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Two U.S. lawmakers have introduced a bill to investigate whether the Chinese communist regime has assisted Russia in evading Western sanctions for the Ukraine invasion.

“Silence and deference from the People’s Republic of China [PRC] toward the Russian Federation cannot be ignored,” said Rep. Young Kim (R-Calif.), one of the lawmakers who introduced the bill, according to a March 7 press release.

The Chinese regime has repeatedly refused to condemn Russia’s invasion of Ukraine, despite growing calls from the United States and others. Instead, Beijing has blamed Washington and NATO for instigating the conflict.

“The way Russia has cozied up to the Chinese in recent months is concerning, and we need to make sure China isn’t helping Putin and his cronies evade sanctions and, by extension, supporting this appalling, violent invasion of a sovereign country,” Rep. Elissa Slotkin (D-Mich.), the bill’s other co-sponsor, said in a statement.

The bill would require the Secretary of State Antony Blinken and other officials to submit a report to and brief Congress on the extent to which the Chinese authorities and the Chinese Communist Party (CCP)-affiliated entities may have assisted Russian in evading sanctions.

If passed, the legislation would ensure the United States “sends a clear message to the PRC and CCP that any efforts to assist Russia in evading U.S.-imposed sanctions will not be tolerated and will be met with severe costs” Kim said in the statement.

The proposed bill came amid worries that Beijing, Moscow’s top trade partner, could help its neighbor blunt the impact of international sanctions, given their strengthened ties.

The regime helped Russia withstand the impact of sanctions after Moscow’s illegal annexation of Crimea in 2014, according to the U.S. government.

“China has intensified economic, energy, and technological ties with Russia — especially after the United States and European nations imposed sanctions in response to Moscow’s illegal occupation and annexation of Crimea in 2014 and its continuing aggression in the eastern Ukraine,” the U.S. Department of State said in a 2020 report.

“The PRC worked with Russia to increase use of the Chinese yuan and Russian ruble over the U.S. dollar in bilateral trade, in part to insulate both nations from U.S.-led financial sanctions,” it stated.

Since 2014, trade between the two countries has surged more than 50 percent. China’s official customs data showed its trade with Russia surged nearly 36 percent in 2021 to record $146.9 billion. The two neighboring countries aim to boost it to $240 billion in 2024, Chinese leader Xi Jinping said during the summit with Russian President Vladimir Putin in Beijing on the opening day of the Winter Olympics.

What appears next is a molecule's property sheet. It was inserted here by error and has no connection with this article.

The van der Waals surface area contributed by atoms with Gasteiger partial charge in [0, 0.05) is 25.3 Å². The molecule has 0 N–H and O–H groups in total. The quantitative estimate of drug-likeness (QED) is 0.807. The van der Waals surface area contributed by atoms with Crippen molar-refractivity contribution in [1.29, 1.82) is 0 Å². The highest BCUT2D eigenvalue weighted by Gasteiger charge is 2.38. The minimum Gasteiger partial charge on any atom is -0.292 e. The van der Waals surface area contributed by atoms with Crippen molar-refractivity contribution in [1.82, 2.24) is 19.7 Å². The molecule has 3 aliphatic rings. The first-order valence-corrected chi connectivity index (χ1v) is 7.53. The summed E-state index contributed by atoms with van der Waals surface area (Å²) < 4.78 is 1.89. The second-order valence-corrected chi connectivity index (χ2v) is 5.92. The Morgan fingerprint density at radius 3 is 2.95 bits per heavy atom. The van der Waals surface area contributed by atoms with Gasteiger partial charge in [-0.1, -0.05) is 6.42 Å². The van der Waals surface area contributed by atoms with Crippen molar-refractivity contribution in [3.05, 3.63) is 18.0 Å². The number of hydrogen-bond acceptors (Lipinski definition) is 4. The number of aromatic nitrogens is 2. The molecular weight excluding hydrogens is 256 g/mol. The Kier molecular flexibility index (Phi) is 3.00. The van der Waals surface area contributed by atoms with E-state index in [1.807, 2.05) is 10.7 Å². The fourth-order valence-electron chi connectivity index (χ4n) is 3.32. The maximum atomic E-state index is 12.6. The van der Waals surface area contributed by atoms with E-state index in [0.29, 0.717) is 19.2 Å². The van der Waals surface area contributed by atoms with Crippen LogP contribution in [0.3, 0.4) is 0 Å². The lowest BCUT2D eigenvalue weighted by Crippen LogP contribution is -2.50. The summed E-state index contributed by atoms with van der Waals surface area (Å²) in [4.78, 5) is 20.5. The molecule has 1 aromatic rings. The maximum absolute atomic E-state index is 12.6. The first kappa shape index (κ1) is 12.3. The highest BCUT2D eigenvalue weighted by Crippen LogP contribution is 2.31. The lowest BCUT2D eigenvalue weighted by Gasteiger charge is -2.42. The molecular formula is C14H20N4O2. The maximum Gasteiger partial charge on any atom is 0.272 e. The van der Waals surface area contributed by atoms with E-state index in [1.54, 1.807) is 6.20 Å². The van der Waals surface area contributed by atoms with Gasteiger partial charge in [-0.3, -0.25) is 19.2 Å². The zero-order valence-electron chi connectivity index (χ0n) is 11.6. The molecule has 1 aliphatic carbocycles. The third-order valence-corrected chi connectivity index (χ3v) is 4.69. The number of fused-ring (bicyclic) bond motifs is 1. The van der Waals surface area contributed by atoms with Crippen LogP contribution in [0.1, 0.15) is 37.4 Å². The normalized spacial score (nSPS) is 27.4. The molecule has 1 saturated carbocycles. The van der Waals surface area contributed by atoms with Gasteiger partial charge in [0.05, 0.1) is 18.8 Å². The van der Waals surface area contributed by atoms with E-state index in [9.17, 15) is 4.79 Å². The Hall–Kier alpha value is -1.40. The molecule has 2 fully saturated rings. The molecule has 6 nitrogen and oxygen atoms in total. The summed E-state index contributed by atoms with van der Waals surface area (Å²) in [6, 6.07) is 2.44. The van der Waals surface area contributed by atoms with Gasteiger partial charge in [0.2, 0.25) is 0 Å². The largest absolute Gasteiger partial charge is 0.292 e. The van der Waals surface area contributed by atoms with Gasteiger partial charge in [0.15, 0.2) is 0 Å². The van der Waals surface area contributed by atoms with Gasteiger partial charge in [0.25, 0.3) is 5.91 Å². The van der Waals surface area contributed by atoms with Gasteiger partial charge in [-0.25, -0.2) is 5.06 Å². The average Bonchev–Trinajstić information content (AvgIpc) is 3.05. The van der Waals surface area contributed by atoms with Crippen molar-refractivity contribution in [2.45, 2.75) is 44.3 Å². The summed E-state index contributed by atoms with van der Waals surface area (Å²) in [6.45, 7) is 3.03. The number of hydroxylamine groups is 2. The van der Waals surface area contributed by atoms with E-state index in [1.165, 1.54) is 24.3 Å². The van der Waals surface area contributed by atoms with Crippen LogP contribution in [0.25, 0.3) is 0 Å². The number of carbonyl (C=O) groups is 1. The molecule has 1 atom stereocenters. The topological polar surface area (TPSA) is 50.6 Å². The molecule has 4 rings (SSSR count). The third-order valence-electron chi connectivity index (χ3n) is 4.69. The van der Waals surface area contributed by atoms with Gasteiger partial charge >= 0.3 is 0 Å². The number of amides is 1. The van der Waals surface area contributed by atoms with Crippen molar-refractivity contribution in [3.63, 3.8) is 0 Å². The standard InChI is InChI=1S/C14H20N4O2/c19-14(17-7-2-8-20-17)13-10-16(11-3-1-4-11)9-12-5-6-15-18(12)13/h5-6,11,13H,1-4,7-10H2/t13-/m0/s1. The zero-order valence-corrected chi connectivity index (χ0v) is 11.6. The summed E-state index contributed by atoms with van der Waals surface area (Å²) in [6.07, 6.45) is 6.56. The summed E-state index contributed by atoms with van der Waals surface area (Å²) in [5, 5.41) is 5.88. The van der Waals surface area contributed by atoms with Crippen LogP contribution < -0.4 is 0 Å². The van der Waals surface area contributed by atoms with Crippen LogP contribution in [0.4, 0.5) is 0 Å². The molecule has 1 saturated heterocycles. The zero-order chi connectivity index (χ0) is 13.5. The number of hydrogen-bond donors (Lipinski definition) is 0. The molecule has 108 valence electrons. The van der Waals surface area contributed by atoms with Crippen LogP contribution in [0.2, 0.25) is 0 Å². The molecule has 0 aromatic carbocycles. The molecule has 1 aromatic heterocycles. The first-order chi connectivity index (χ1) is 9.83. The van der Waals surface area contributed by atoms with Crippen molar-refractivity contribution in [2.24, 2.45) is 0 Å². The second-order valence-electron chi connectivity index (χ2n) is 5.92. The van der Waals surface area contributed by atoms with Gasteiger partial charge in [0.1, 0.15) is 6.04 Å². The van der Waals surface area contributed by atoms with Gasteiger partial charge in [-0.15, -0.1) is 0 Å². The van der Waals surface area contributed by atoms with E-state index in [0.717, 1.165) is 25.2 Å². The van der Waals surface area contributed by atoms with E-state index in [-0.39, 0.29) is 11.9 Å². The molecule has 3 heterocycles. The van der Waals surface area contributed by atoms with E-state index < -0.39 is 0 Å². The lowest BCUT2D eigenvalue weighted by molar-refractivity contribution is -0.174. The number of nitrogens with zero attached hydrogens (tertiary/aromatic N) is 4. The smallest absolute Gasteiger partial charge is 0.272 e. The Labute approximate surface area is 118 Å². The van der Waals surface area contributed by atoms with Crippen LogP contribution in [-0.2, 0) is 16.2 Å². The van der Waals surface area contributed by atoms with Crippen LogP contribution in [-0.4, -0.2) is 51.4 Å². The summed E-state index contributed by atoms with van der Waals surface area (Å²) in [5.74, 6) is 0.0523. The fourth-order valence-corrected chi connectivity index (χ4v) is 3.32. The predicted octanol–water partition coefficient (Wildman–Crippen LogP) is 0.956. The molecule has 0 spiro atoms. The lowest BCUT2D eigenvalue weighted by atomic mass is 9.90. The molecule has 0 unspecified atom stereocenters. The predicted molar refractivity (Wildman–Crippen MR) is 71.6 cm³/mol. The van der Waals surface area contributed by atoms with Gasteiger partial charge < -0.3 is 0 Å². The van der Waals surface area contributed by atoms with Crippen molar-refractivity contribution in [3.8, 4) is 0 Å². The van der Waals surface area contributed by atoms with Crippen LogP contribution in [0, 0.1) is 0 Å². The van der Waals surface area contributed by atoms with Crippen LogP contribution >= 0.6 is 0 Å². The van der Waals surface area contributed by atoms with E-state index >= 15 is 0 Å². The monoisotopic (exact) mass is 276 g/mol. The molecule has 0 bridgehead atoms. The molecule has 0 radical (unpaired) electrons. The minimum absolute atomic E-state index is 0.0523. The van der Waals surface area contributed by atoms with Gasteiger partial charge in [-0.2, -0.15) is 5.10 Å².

The summit culminated in a lengthy joint document announcing that the two sides had “no limits” friendship with “no ‘forbidden’ areas of cooperation.”

The closer partnership they displayed fuelled speculation about whether Xi was aware of Putin’s plan to attack Ukraine in advance. CCP officials had reportedly asked Moscow officials to delay the attack until after the Beijing Winter Olympics.

On Feb. 21, one day after the close of the Games, Putin announced the moving of troops into two separatist regions in eastern Ukraine, a precursor to the full-scale invasion three days later.

China, whose ruling communist party has refused to characterize Moscow’s actions as an invasion, lifted the restrictions on Russian wheat on the first day of Russia’s assault. On day 12 of the war in Ukraine, China’s top diplomat declared the regime’s ties with Moscow were “rock solid.”

In a March 8 video summit with the French and German leaders, Xi reiterated Beijing’s opposition to the West’s sanctions.

The United States and its allies have imposed a spate of sanctions against Russia in response to the war in Ukraine. The latest move announced by Washington was a ban on Russian oil imports.

Commerce Secretary Gina Raimondo on March 8 warned Chinese firms seeking to defy U.S sanctions by providing Russia with chips and other supplies could be “essentially shut” down.

The Epoch Times

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